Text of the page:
Cane Drone Reeds: Are You Able?

June 1, 2007 on 10:30 am by Michael Grey | In Tips | Comments Off on Cane Drone Reeds: Are You Able?

The trend with some bands to play cane drone reeds (or say they are playing cane drone reeds) seems a natural thing in more ways than one.  Cane reeds seem enviro-friendly. Like paper coffee cups, tap water and one-ply toilet paper, they’re green.  They’re part of the zeitgeist.  Let’s all play cane! 

I don’t really get the trend myself.     

Where synthetic drones reeds freed up countless (countless!) hours from a piper’s practice time, cane represented small wax-tipped tubes of frustration - gurgling, squealing, unsteady tubes of frustration.  Cane reeds take real skill, understanding and experience to achieve a high, sustainable level of performance.  Much more than a synthetic reed.

Yes, a pipe well set-up (and well-tuned) with cane reeds is beautiful – as with a pipe with synthetic reeds.  Yes, there exist in this world cane reeds that “go” right away, though, I’d suggest more rare than a 100 gram truffle.

It strikes me a huge part of the world’s pipers have never played cane drone reeds.  With this in mind here’s a few pointers (from a list that might be very long)  to help make your cane experience less miserable.   

First, new items for your pipe box:

Sealing wax, matches, cobbler’s wax, intravenous (IV) tubing (assuming you already stock an X-acto blade, fine sandpaper and a reliable good luck charm).

A few starters for selecting cane drone reeds:

Appearance: cane reeds may be “green” but you don’t want green; light-brown wood; smooth - no rough, fibrous feel; a nice speckled trout appearance at some part of the reed is good.  The blade should be clean-cut, no fibres peeking through blade.  Hold the reed eye level: it should be straight, not banana shaped.  Nice hard wood is an indicator of longevity: pinch the open end between thumb and forefinger, there should be no “give” – and definitely no break (or you likely just bought the reed).  The closed end should have a wax seal. Don’t worry about the bridle – you’ll have to remake one anyway.


A nice high-pitched squeal.  The blade will stop vibrating when blown hard – this is good. While you can to some extent tune the reeds to match you will need to align the tenor reeds in both size and sound (the two are connected).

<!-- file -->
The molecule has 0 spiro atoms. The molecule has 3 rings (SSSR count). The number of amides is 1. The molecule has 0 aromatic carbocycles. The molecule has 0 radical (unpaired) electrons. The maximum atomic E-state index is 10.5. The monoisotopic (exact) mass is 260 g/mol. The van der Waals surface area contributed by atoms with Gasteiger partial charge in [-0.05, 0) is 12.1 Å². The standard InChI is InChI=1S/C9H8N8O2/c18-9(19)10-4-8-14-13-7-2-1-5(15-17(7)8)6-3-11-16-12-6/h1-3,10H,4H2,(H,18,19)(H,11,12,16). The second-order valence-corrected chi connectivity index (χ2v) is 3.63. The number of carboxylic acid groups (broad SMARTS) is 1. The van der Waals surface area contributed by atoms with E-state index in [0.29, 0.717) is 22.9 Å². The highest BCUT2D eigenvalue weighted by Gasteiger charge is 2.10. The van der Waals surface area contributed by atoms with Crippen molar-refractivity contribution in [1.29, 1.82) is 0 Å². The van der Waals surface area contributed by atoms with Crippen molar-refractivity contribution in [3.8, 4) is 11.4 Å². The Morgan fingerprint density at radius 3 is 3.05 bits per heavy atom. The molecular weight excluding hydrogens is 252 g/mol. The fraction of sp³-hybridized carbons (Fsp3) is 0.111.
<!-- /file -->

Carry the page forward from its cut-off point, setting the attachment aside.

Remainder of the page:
Firing them up:

Lightly roll the reed in the palms of your hand for 10 seconds – just like you were making a plasticine snake.  This may be more ritual than anything but it warms the fibres and coaxes the bastards into making a sound.  The bridle will probably need replacing.  Since there is a “blowing-in” or adjustment period (usually about 2-6 hours of playing) you  might consider a temporary flexible bridle like a dental elastic or a 5 mm section of IV tubing.  The IV tubing may prove more than temporary, I found it stayed in place and did not move (unlike elastics) so allowed stability. You may find other rubbery materials work. Just make sure your bridle stays in place.  Otherwise, the reed will never (ever)stay in tune.

A hair from yer heid – or an especially friendly friend should you be in need – will work wonders to get the blade moving.  Slip the hair below the blade just short of the bridle.

And on you go – with fingers crossed (but no crossed fingers).

This note is already too long – tips another time for dealing with double-toning, squealing and gunky seasoning-covered messes.

Cane drones reeds – a nice metaphor for the bagpipes: you either love them or hate them.



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